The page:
Corporate profits are sizzling. Wall Street is cheering. Stock prices are rising again. But Uncle Sam's not getting his full cut. Corporate profits were up 8.9 percent in the fiscal year ended Sept. 30. Federal corporate tax revenues were down 2.5 percent.
Indeed, corporate income tax revenues as a share of corporate profits are sliding.
Washington has its eyes on this oddity, partly for political reasons.
Shrinking corporate tax revenues opens the door to a hot campaign issue. Democrats could accuse the Republicans of expanding "corporate welfare" - rewarding generous corporate campaign givers with tax breaks. That may be one reason Bill Archer (R) of Texas, chairman of the House Ways and Means Committee, just announced a hearing on corporate tax shelters on Nov. 10. Treasury will be testifying.
Last July, Treasury issued a long "white paper" that began: "The proliferation of corporate tax shelters presents an unacceptable and growing level of tax avoidance behavior."
The Clinton administration wants some tax loopholes closed, increased penalties for companies using abusive shelters and penalties for their promoters or providers, and advance disclosure of tax shelter use.
Mr. Archer described his hearing as "the latest in the committee's efforts to stop abusive tax shelters," and claimed Congress has stopped $50 billion in abuses since 1995.
Nonetheless, corporate tax revenues as a proportion of total corporate profits have fallen to 21.3 percent in fiscal 1999 from 26.6 percent in fiscal 1994. The nominal corporate tax rate is 35 percent.
Revenues actually fell last year to $184.7 billion from $188.6 billion in fiscal 1998.
Lost revenue in fiscal 1999 alone could be $13 billion to $24 billion, estimates Martin Sullivan, an economist writing for Tax Notes, a tax publication in Arlington, Va.
"Lawmakers may no longer have the luxury of delaying consideration of the tax shelter problem," he reckons.
Multinational firms are part of the story. A General Accounting Office study found that 67 percent of foreign-based corporations are doing hundreds of billions of dollars of business in the US without paying a penny of American income taxes.
At a Senate Foreign Relations Committee hearing Oct. 27, Sen. Byron Dorgan (D) of North Dakota charged these foreign companies with "an aggressive accounting scam."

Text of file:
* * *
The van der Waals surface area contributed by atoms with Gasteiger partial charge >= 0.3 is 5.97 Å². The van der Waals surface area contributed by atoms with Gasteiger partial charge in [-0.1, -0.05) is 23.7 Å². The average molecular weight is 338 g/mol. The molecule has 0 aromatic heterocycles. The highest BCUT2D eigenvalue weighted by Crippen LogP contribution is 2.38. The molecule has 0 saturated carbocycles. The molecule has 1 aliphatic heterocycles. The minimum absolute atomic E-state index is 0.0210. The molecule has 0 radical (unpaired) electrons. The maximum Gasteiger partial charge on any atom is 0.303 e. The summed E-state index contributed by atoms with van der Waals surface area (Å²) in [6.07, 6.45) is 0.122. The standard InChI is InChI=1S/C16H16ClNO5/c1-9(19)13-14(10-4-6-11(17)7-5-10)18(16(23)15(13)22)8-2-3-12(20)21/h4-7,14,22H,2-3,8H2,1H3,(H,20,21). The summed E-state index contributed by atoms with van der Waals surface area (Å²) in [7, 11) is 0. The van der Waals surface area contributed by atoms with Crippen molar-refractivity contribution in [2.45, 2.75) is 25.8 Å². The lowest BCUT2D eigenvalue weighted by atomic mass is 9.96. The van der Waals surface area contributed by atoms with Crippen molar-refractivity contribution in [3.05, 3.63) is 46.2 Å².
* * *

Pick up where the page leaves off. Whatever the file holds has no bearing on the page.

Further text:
Using a "transfer pricing" tactic, they move US profits out of this country to their home base or another country with a more favorable tax system by manipulating the price they charge themselves for the goods and services they move among related parts of their business. Some foreign-based firms claimed their US operations in 1998 bought toothbrushes for $171 each and pantyhose for $38 a pair. They sold missile and rocket launchers for $13 each and radial tires for $5 apiece.
"This is absurd," Mr. Dorgan said. He added that it may be "draining our Treasury coffers by more than $30 billion annually."
The Senate committee was to meet Nov. 3 to consider approving eight tax treaties, which aim to prevent double taxation involving both the home nation and the US.
Dorgan would like to see such treaties include a "formular" approach to avoid the complex transfer-pricing problem. It would look at sales and assets for allocating profits between countries for tax purposes.
It is the domestic tax situation that's getting the most attention. Last week, for instance, when the Senate passed a bill extending $8.5 billion in corporate tax breaks for a year, House minority leader Richard Gephardt said: "The people who get the real treats are corporations and the wealthy...."
Actually, the Senate "paid for" the extensions by cutting other company tax breaks.
The House Ways and Means Committee also has been weighing a plan for extending six expiring corporate tax preferences. Bob McIntyre, director of Citizens for Tax Justice, a Washington group, calls the $20.9 billion, five-year proposal "corporate welfare."
One final note: Shrinking corporate taxes may be boosting stock prices. That helps the well-to-do who own the bulk of shares.
* David R. Francis is senior economic correspondent for the Monitor.
(c) Copyright 1999. The Christian Science Publishing Society